a stopping means disposed between said elongated member and said mounting member at a predetermined position within said arcuate range, said stopping means preventing the rotation of said elongated member beyond said predetermined position in said arcuate range, thereby preventing said at least one arrow engagement element from rotating beyond a corresponding orientation with respect to the archery bow;
biasing means for biasing said elongated member against said stopping means, thereby biasing said elongated member in said predetermined position;
adjustment means coupled to said stopping means for selectively changing said predetermined position in said arcuate range, thereby selectively adjusting the orientation at which said at least one arrow engagement element is biased.
Description
BACKGROUND OF THE INVENTION

1. Field of the Invention

The present invention relates in general to arrow rest devices mounted on archery bows that help hold and guide an arrow as it is drawn and released. More particularly, the present invention relates to arrow rests having a modular construction wherein the portion of the arrow rest that engages an arrow may be quickly interchanged with another preadjusted rest to accommodate a change in the arrows being used by the archer or a change in the shooting conditions the archer faces.

2. Description of the Prior Art

An arrow rest is a device positioned on an archery bow that supports an arrow as it is drawn by an archer and guides flight of the arrow as it is released. Due to the growing popularity of archery, the prior art record is replete with different designs of arrow rests that provide variable adjustment features to the archer. Many prior art arrow rests enable an archer to adjust the arrow rest both vertically and horizontally with respect to the bow so as to permit the archer to adapt the arrow rest for different conditions, different target distances and different arrow types. An example of such a prior art arrow rest is shown in U.S. Pat. No. 5,117,803 to Johnson, entitled ADJUSTABLE ARROW REST.

The problem with many prior art arrow rests is that they have no positional memory in their adjustments and require a substantial amount of time to adjust. A proficient archer does not adjust the arrow rest each and every time he or she uses the bow. Rather, through trial and error, a preferred adjusted position is obtained for each type of shooting condition, target distance or type of arrow used. For instance, an archer may use one arrow rest position for competition arrows, however, during hunting, when heavier arrows are typically used, a second, different arrow rest position may be preferred. In such a scenario, an archer using prior art arrow rests must adjust the arrow rest each time he or she changes arrows or when another shooting condition changes. However, there is no mechanism in the arrow rest to show the archer that the position of the arrow rest is exactly the same as it was the last time those specific shooting conditions were encountered. Rather, the archer must shoot the bow, make fine adjustments in the arrow rest, and attempt to recreate a preferred adjustment by trial and error.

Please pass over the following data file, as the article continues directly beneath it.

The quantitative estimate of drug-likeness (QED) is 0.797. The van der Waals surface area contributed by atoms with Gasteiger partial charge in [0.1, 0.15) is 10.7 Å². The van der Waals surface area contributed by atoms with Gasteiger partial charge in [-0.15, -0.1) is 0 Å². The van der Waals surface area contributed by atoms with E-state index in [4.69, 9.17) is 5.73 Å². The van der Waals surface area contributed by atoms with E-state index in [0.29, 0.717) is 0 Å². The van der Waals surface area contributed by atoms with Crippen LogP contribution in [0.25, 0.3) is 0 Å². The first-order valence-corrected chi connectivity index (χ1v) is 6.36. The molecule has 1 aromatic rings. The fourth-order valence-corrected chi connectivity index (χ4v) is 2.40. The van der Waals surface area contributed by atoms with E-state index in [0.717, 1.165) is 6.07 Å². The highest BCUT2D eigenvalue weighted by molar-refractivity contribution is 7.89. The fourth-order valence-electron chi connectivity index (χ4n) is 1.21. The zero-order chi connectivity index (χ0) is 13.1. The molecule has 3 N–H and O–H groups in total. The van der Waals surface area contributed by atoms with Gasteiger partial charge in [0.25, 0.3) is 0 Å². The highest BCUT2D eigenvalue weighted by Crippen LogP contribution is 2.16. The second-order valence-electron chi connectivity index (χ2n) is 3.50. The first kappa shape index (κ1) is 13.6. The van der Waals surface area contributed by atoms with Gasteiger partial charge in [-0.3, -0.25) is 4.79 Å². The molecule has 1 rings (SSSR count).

As will be explained in the below provided specification, the present invention provides an arrow rest of modular construction, wherein different preadjusted arrow rest assemblies can be quickly interchanged on the bow to accommodate any desired shooting situation. As such, the need for repeated trial and error adjustments is eliminated.

The general concept of a modular arrow rest is not new. There are many examples in the prior art record of modular arrow rests where various parts can be quickly removed. Such prior art is exemplified by the following: U.S. Pat. No. 5,085,201 to Tepper et al., entitled ARROW REST FOR ARCHERY BOWS; U.S. Pat. No. 5,052,364 to Martin et al., entitled ADJUSTABLE ARROW REST; and U.S. Pat. No. 4,899,716 to Martin et al. entitled ARROW REST. In all of these references, the portion of the arrow rest that actually engages the arrow is removable from a bracket that mounts to the archer's bow. As a result, these references suggest that the arrow engagement element of some prior art arrow rests can be removed and replaced as desired. However, in each of these references, there is no mechanism that automatically positions a replacement arrow engagement element in a desired set position. Consequently, the arrow engagement element must be adjusted by trial and error each time it is assembled onto the arrow rest and no functional benefit is gained by the modular construction.